Starting the Succession Planning Conversation
Communication isn’t exactly an ag economics professor’s area of expertise, but Rodney Jones has learned through hands-on experience. Here are some pointers the Oklahoma State University professor and extension specialist has learned about tough conversations from trial and error:
Pick a time to discuss.
Pick the location to have these tough conversations, and pick the time.
Holidays are when families get together. The worst thing you can do is start that conversation around the holiday dinner table. Schedule a time to talk. Don’t do it around the family dinner table, because we all know what the power structure is going to look like in those situations where we all grew up. Even though we aren’t children anymore, we are all going to assume the same roles we did when we were young, because we are all sitting in the same seats we did when we were kids.
Recognize different personality types and adjust.
There are all kinds of ways we assess different personality types.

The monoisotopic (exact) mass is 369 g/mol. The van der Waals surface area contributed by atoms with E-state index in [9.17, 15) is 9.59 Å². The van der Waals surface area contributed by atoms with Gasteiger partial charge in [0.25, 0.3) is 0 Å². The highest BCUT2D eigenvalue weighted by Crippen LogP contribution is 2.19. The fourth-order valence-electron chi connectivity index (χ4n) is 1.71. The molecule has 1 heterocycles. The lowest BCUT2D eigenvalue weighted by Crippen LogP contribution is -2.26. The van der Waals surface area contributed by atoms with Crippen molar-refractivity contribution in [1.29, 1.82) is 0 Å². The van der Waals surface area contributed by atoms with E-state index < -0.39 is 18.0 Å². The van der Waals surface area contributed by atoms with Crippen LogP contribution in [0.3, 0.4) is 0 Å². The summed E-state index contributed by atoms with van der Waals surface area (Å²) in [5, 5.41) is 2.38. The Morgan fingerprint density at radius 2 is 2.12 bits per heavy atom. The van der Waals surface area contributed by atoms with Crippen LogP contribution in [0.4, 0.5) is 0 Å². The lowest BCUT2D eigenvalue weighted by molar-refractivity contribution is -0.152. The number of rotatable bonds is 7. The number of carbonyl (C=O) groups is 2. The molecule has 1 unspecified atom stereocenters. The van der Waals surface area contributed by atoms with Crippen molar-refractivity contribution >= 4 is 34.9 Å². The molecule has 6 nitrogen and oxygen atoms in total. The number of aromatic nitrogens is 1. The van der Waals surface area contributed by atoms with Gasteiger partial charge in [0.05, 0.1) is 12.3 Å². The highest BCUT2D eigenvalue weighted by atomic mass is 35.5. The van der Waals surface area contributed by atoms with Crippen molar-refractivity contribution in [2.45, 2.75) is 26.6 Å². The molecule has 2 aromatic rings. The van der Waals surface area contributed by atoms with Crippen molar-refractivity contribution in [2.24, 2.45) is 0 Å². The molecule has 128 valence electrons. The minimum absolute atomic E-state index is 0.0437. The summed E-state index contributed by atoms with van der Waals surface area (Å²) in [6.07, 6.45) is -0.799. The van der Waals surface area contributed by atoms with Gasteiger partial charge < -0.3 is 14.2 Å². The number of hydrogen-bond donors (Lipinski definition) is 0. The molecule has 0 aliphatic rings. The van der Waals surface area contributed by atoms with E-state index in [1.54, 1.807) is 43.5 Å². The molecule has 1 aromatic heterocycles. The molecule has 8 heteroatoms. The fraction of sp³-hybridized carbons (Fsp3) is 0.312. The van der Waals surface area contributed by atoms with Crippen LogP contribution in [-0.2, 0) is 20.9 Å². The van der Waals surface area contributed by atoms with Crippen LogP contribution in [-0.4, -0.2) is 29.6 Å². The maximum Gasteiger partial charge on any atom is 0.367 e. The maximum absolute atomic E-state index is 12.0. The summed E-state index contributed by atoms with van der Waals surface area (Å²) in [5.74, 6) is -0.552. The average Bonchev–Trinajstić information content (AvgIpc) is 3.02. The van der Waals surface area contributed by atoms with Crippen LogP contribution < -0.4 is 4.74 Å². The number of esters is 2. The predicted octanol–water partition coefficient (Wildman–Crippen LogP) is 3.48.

To start these conversations, recognize we all think differently, have different priorities and different ways of thinking about what’s important. Recognize different approaches to the problem. These are very hard things for farmers and ranchers to do. We are trained to be producers. We are all out there doing the hard, physical work. But this communication is really hard for us.
Bring up sensitive topics a little bit at a time.
Everyone has a threshold for the amount of stress or change they can accommodate at a certain time. Once you push too far, people negatively react or shut down.
Bring things up in a sensitive manner, not all at once. Don’t use blanket statements like, “We need to decide what we are going to do with the farm sometime.” That just leaves everybody wondering, “Why? Are you sick? Are you going to die?”
Ask for help.
Many land grant universities have a farm transition workbook or suite of tools that can be helpful. Oklahoma State University developed the Oklahoma Farm Transition Manual. Even local county extension staff can help you or steer you in the right direction. Also, an ag estate attorney may have a communication specialist he or she can recommend to facilitate the discussion.
Editor’s note: Sara Gugelmeyer is a freelance writer from Lakin, Kan.